Why Your Job Search Strategy Isn’t Working

strategyHow long have you been looking for a job? If it’s been a while and you’re feeling a bit depressed and disheartened, this post is for you.

Is it time to change your strategy?

What  strategy have you been using? If it’s searching the papers and looking at job boards that’s NOT an effective strategy.

You might think that’s what job searching is about, that it’s about APPLYING for jobs.

It’s not. That’s just one small part of it.

This is what your strategy should look like in order of priority:

1. Networking

2. Helping others

3. Hanging out on LinkedIn

4. Getting on the radar of relevant recruitment agencies

5. Looking at job boards and applying for jobs

Notice that I put looking at job boards and applying for jobs right at the end of the list. Why did I do that?

Because this component should only comprise of a small amount of your time – say 10 to 20 percent.  It might be a hard thing to get your head around if your strategy has normally consisted of only this but if it was effective, would you be reading this post?

There are several problems with the look at job boards and apply for jobs strategy when used on its own.

One, you’re competing with who knows how many other applicants. When I was a recruiter I used to receive  in excess of 100 applications for some roles. Which meant that not all five star candidates were even invited to interview. Not because I created an extra star and wanted six star applicants but because the VOLUME of applicants was so great!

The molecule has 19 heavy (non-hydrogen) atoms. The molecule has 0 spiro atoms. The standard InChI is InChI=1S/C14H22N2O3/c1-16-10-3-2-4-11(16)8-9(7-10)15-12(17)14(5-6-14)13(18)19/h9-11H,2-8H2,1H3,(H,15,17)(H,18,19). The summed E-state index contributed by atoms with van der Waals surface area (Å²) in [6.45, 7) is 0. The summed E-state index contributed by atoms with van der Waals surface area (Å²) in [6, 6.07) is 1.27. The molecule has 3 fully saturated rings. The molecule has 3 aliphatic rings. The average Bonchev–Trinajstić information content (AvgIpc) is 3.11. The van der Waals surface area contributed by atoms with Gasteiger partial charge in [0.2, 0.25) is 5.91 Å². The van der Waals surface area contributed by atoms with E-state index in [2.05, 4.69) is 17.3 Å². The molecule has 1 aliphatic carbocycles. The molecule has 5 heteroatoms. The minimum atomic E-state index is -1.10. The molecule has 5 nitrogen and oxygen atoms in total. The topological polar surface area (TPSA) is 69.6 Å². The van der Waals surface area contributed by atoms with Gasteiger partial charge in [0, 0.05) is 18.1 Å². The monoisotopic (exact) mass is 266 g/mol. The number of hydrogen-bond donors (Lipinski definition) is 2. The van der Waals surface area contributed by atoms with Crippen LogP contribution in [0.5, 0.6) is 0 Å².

Two, the roles you apply for may no longer be available. Often organisations already have an internal candidate in mind when they advertise. Why do they advertise the role then? Sometimes  company policy requires this or they want to check out what the market is like (just in case).

Three, focusing on applying to advertised roles is an in-efficient use of your time and frankly it’s a boring way to go about getting your next role.

Networking

Networking, can be a much more fun way to find your new role (yes, even if you’re an introvert).

So, let’s say you’re down with networking and you’re going to take on this strategy. Excellent.

Start by:

  • Catching up with people that you know. Talk to friends, family and ex-colleagues about what sort of role you’d enjoy and ask them who they can refer you to. Or better yet – ask them if they can make an introduction.
  • Meet the people that your friends, family and ex-colleagues have referred you to and ask them who they know
  • Attend industry events
  • Volunteer your time and help others. It’s a great way to build your network

By building your network and helping others you’ll hear about unadvertised opportunities and you’ll be steps ahead of those that only apply to  the advertised roles they find on the job boards.

Need help using this strategy? Book in your FREE discovery call  and find out how I can help you reach your career goals in 2015.

Put in the work

Finally, ask yourself if you’re putting in the WORK.

How is your day broken down? How much time are you spending on the search?

One of my favourite quotes by Maya Angelou is:

“nothing will work unless you do.”

So think about this quote for a minute  and BE HONEST. Are you REALLY working it with your job search? Or are you half heartedly fluffing around and sending out your resume here and there and when you don’t hear back after five days you give up and think ‘what’s the point?’

Follow the blueprint above, get out of the house and meet people.

Put in the work and you’ll be well on your way!

Photo credit: deposit photos

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